After more than two weeks, the Fox Mountain Pack alpha female wolf is still on the loose, foiling The Fish and Wildlife Service’s best efforts to trap and move her to an Arizona Sanctuary. For wolf advocates this is good news, because it's another day she can spend raising her pups. But for ranchers, it means a habitual livestock killer is still an active threat to their cattle. The Mexican Gray Wolf reintroduction program has been controversial since its inception, but a new coexistence plan seeks to fix that...through compromise.
For rancher Corwin Hulsey, our fugitive alpha female has been a significant source of anxiety.
"I've been stressed out, because I know that the minute I turn my back they're going to kill another one."
So far this year, she's killed at least two of his calves and one cow. And while Hulsey has been compensated market-value for his confirmed wolf kills, he says, they’re tough to prove and many go unreported. And despite his best efforts to protect his herd, the current program is just not working for him.
"I just can't stand any more losses. I know this year, I'm not going to make anything. I just hope I can break even and keep going."
Sherry Barrett, the Wolf Recovery Coordinator at the US Fish and Wildlife Service says the program, in its current form, isn't working.
"We need a new way of looking at the issue. It hasn't been working well. It's fraught with a lot of conflict among all the parties."
She says, there is still hope for the wolf program though, and the solution may lie in a new plan aimed at coexistence and compromise.
"If we can find a way to resolve the conflict between the livestock and the wolves, I think we'll have a better program in the long run."
The move to compromise isn’t technically new, it began about 4 years ago when the Fish and Wildlife Service created the Mexican Wolf Livestock Interdiction Council. The council consists of 11 members with representation from area tribes, environmental organizations, local ranchers, and a few folks from the county coalition.
Right now, the council oversees livestock compensation, paying ranchers like Mr. Hulsey for wolf related livestock losses, but for the last four years they've also been crafting a plan that’s much more proactive.
Craig Miller represents the Defenders of Wildlife on the coalition. And he's pretty optimistic about what's happening.
"Some of the ranchers in the Stakeholder Council are those that have been most affected by wolves throughout the course of the program, so the fact that we've reached general agreement about this bodes well for the future."
Miller says the problem with the current method is that it begins with dead livestock, and often ends with dead wolves. The new coexistence plan; however, hopes to avoid that.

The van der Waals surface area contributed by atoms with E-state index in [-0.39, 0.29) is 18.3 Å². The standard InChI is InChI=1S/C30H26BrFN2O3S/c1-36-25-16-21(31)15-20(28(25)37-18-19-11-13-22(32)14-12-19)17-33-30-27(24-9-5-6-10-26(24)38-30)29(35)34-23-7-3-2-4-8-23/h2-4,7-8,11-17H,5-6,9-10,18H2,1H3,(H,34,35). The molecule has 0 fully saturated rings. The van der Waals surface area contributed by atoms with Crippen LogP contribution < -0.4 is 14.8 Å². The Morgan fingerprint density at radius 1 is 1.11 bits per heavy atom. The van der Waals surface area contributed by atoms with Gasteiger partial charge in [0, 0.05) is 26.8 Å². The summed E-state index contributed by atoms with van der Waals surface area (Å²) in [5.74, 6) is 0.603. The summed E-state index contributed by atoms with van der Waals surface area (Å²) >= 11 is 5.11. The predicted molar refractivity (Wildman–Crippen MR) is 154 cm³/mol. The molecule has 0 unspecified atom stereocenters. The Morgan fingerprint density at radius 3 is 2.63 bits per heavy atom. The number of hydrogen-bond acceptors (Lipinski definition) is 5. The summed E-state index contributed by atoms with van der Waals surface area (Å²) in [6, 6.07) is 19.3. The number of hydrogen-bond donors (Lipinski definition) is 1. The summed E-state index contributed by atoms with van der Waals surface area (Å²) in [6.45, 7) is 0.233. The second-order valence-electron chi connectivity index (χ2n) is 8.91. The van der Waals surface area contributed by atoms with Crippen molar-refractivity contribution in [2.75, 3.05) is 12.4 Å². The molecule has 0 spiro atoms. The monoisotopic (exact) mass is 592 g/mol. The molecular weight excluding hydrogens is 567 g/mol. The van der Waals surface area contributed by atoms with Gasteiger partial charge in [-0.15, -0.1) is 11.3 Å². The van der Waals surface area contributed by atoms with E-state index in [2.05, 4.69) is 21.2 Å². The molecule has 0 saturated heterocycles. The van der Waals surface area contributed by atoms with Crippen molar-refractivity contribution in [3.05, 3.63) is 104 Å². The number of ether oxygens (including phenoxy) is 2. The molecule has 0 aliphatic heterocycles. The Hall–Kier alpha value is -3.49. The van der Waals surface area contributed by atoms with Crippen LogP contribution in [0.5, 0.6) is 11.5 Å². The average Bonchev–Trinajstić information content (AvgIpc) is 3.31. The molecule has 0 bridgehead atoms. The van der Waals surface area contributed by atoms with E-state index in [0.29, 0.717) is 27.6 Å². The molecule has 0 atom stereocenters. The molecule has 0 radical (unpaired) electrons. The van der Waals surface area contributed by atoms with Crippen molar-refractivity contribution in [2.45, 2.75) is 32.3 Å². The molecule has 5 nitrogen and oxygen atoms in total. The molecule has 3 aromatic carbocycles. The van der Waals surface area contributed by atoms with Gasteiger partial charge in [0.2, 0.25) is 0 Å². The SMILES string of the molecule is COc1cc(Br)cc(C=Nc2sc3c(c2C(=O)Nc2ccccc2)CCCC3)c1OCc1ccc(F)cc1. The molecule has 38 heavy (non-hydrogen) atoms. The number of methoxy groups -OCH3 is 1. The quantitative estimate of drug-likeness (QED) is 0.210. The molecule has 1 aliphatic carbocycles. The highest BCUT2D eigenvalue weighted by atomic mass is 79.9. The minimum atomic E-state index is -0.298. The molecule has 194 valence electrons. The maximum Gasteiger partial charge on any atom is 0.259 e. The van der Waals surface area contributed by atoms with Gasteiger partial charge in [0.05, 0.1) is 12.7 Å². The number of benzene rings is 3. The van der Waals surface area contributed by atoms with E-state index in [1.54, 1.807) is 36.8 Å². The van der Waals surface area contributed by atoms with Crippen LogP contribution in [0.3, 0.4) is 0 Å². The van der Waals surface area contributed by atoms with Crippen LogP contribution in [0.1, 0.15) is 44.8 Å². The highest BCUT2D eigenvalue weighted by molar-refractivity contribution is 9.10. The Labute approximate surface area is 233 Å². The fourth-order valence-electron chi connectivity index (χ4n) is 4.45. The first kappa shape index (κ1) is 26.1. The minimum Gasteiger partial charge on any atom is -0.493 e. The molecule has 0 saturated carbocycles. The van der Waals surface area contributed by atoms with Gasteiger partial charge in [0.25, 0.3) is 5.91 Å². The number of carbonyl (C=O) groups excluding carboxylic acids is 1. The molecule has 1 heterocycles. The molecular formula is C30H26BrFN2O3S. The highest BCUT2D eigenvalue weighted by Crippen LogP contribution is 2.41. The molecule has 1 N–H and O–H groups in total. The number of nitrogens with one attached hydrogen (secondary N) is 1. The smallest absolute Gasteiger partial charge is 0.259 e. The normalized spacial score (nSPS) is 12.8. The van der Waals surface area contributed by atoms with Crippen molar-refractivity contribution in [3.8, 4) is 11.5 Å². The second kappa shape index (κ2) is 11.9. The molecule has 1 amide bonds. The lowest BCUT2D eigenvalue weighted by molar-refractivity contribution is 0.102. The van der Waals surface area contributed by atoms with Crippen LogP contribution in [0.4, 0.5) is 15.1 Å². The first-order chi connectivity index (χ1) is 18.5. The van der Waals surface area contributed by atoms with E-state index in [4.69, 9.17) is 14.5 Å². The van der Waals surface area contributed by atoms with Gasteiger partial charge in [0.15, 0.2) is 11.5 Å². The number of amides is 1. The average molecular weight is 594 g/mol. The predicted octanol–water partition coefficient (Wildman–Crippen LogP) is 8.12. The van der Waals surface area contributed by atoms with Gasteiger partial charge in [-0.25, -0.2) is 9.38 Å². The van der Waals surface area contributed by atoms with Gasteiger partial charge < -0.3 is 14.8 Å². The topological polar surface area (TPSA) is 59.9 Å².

"We've developed a conservation performance based payment regime that will help ranchers reduce conflicts and adopt the tools and techniques necessary to live in wolf occupied areas in a way that minimizes their losses and, in fact, rewards them for helping to bring the most endangered land mammal in North America to recovery."
The plan is still in the final stages of development, in fact, it doesn't even have an official name yet, but Miller says the program will be multifaceted, including a baseline payment recognizing the costs of working in wolf territory, as well as incentives and assistance for ranchers who implement conflict avoidance techniques like installing electrified fences, adopting new calving methods, and hiring range riders to watch the herd. Loss compensation will still be a factor, but Miller hopes it's a last resort.
Caren Cowan with the New Mexico Cattle Growers Association agrees that coexistence would be great but...
"We've been arguing over this for 20 years now. Without going back to the drawing board and taking everyone's stake...and I spell that S-T-E-A-K in the process, it's very difficult."
Cowan says she's hesitant to make any official statements about the program because the details of the plan haven't been released yet, but she says anything that takes us in the direction of coexistence is a positive move.
"But until something comes up that can make people whole, and truly whole, it's terribly difficult to be positive about these things."
And by "truly whole" she's referring to unconfirmed wolf kills, the loss from a herd’s genetic pool, and stress.
Conservation advocate Michael Robinson says he's also skeptical, because while he supports the preventative measures included in the coexistence plan, the problem is that it most likely won’t be mandatory.
"We want to make sure the system isn't set up to be gamed. It works potentially if everyone with the livestock industry in the area is working honestly to prevent depredations."
Robinson says wolves are an integral part of a healthy ecosystem, and in order to support a coexistence plan he needs to see a guarantee that the wolves can stay in the wild…including our fugitive alpha female mentioned in the beginning.
"If you continue trying to destroy this wolf family then it's hard to take seriously any new effort to pump new money into the livestock industry."
The Fish and Wildlife service says the official coexistence plan will be announced in October.